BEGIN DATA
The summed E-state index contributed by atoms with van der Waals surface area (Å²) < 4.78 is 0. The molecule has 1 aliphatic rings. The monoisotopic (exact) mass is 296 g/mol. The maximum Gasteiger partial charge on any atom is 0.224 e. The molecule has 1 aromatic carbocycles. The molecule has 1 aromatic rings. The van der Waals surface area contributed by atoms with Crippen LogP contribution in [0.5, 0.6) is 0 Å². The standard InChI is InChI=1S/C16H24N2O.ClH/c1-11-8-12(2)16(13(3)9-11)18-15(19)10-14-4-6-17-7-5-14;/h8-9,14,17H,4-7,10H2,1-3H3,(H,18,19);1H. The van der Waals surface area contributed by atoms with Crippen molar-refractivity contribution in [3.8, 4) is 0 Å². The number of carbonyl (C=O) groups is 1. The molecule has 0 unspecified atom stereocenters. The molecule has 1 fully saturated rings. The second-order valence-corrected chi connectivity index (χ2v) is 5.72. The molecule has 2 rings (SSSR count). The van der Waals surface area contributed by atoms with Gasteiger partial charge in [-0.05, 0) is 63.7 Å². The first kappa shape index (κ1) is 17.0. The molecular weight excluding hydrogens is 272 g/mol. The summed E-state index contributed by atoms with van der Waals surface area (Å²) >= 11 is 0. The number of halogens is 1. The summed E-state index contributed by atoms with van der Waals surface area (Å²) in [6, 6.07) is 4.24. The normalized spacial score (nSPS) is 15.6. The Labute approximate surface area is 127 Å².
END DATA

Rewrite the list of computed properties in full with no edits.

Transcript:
The summed E-state index contributed by atoms with van der Waals surface area (Å²) < 4.78 is 0. The molecule has 1 aliphatic rings. The monoisotopic (exact) mass is 296 g/mol. The maximum Gasteiger partial charge on any atom is 0.224 e. The molecule has 1 aromatic carbocycles. The molecule has 1 aromatic rings. The van der Waals surface area contributed by atoms with Crippen LogP contribution in [0.5, 0.6) is 0 Å². The standard InChI is InChI=1S/C16H24N2O.ClH/c1-11-8-12(2)16(13(3)9-11)18-15(19)10-14-4-6-17-7-5-14;/h8-9,14,17H,4-7,10H2,1-3H3,(H,18,19);1H. The van der Waals surface area contributed by atoms with Crippen molar-refractivity contribution in [3.8, 4) is 0 Å². The number of carbonyl (C=O) groups is 1. The molecule has 0 unspecified atom stereocenters. The molecule has 1 fully saturated rings. The second-order valence-corrected chi connectivity index (χ2v) is 5.72. The molecule has 2 rings (SSSR count). The van der Waals surface area contributed by atoms with Gasteiger partial charge in [-0.05, 0) is 63.7 Å². The first kappa shape index (κ1) is 17.0. The molecular weight excluding hydrogens is 272 g/mol. The summed E-state index contributed by atoms with van der Waals surface area (Å²) >= 11 is 0. The number of halogens is 1. The summed E-state index contributed by atoms with van der Waals surface area (Å²) in [6, 6.07) is 4.24. The normalized spacial score (nSPS) is 15.6. The Labute approximate surface area is 127 Å².